Taxpayers stuck with whopping student loan bill

Dec 4, 2016 by

New report shows program will cost much more than Obama administration projected

Leigh Jones

U.S. taxpayers will write off $108 billion in federal student loans for borrowers currently enrolled in income-driven repayment plans—a much bigger hit to the federal budget than Obama administration officials predicted when they advocated for expanding the program.

And the cost will only get bigger unless Congress mandates changes to the increasingly popular subsidized loans, currently held by 24 percent of student borrowers.

A Government Accountability Office (GAO) report issued this week blasted the Department of Education for basic accounting errors that made the program look much less expensive than it turned out to be. The biggest problem: Officials didn’t project any growth in the program, even as they actively sought to enroll borrowers in it.

“At a time when our nation is facing a mammoth national debt, the Department of Education has expanded a student loan program that will cost twice as much as originally estimated,” Sen. Mike Enzi, R-Wyo., chairman of the Senate Budget Committee, said in a statement.

The GAO review said taxpayers are on the hook for $28 billion more than officials projected for loans issued between 2009 and 2016.

Enzi, who asked the GAO to analyze the federal student loan program, accused the Obama administration of manipulating the program’s terms while failing to account for the cost, all without consent from Congress.

Now lawmakers are faced with the task of either rolling back Obama administration changes that made the program especially beneficial for graduate students or finding a way to pay for the expansion. Enzi said changes to the Federal Credit Reform Act will be “crucial.”

With income-driven repayment loans, borrowers pay a set percentage of their income, usually 10 percent, for 20 years. After that, the government writes off the balance. The loans are designed to prevent students from being saddled with more debt than they can repay. But because of caps on borrowing for undergraduate degrees, the program doesn’t really help low-income students struggling to make it through college.

The biggest beneficiaries are students going to graduate school, many of whom probably would have the means to pay off loans over time based on their income potential.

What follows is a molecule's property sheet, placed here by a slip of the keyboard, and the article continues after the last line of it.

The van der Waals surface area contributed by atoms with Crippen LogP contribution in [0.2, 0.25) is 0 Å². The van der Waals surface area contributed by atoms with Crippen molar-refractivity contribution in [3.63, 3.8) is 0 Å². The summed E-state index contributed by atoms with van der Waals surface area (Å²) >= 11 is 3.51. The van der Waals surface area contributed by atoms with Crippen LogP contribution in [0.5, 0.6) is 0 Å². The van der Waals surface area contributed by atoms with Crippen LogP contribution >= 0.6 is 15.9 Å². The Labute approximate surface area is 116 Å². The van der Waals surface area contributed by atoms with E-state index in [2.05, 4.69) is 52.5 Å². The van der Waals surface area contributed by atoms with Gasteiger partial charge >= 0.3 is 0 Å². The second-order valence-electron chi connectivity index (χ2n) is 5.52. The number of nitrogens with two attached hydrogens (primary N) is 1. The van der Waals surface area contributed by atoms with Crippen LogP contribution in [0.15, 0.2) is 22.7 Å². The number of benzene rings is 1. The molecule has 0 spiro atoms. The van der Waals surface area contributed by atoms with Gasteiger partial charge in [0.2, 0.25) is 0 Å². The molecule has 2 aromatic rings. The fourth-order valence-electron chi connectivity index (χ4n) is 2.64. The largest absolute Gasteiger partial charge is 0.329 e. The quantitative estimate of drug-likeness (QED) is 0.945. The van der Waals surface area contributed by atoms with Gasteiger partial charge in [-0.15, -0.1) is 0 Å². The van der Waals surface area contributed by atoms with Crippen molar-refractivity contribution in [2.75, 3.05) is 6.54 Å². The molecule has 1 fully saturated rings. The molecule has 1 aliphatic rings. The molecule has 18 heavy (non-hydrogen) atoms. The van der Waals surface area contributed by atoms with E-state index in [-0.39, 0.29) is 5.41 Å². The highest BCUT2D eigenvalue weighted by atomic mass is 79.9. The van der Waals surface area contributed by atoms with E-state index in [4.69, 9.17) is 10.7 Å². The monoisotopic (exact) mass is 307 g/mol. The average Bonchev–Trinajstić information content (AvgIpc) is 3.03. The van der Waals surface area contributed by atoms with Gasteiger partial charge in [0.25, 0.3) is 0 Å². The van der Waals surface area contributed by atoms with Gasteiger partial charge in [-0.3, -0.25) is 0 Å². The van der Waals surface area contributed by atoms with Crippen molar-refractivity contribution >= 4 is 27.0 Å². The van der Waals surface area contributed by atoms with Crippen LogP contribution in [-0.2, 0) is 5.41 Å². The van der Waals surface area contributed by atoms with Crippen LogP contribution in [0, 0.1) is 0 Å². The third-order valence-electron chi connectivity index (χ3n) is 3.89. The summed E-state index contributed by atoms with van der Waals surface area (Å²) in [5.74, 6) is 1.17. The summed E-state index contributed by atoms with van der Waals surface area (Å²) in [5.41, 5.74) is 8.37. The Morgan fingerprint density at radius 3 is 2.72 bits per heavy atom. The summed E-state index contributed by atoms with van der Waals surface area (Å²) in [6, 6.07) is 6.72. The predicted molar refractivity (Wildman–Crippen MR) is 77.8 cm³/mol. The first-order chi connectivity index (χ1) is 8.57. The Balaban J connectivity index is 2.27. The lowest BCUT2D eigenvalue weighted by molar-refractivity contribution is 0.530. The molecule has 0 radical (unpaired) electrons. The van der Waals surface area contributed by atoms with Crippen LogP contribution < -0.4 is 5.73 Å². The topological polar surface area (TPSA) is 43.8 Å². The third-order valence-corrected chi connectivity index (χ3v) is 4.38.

“These loans are a safety net for people who are broke and don’t make much, but they are a windfall for people who could repay their loans but don’t have to,” said Jason Delisle, a senior research fellow at the American Enterprise Institute who specializes in higher education financing and student loan programs.

According to the GAO report, 39 percent of the $352 billion in student loans issued by the federal government will not be repaid. About 21 percent of that will be discharged due to death or disability. But 79 percent—$108 billion—will be forgiven under the terms of the program.

In 2013, shortly after the Obama administration launched its campaign to expand enrollment in the income-driven repayment program, Delisle warned that savvy borrowers, especially those taking out the maximum amount to pay for graduate school, would eventually overload the program.

“Because borrowers with big loan balances can repay their loans under the same [income-based repayment] terms as those with low and moderate balances, the bigger the loan balance, the bigger the benefit,” he wrote for think tank New America. “What’s more, these graduate school benefits are available even to borrowers earning a high income during repayment.”

Delisle used the example of someone who ended up with $90,000 in debt after getting a graduate degree. With his first job, say at a public university, the borrower makes $70,000 but still qualifies for the income-driven repayment program. After 10 years, the borrower might make as much as $124,000, thanks to promotions, but the government still would write off about $52,000 in debt under the terms of the loan program.

“[Income-driven repayment] is same for everyone no matter how much they borrow,” Delisle said. “That’s the problem.”

During the campaign, President-elect Donald Trump said he wanted to increase the amount of income borrowers had to devote to loan repayments to 12.5 percent while decreasing the term to 15 years. Delisle said that change would take the program in the wrong direction. He hopes the GAO report may help Trump and his advisers change their minds.

But Delisle predicts changes will come from Congress, not the White House. He suggests lawmakers could either revert the plan to its original form when it was adopted in 2007, with much less generous subsidies, or limit the amount of money graduate students can borrow.

“Either one of those could get at this problem,” he said.

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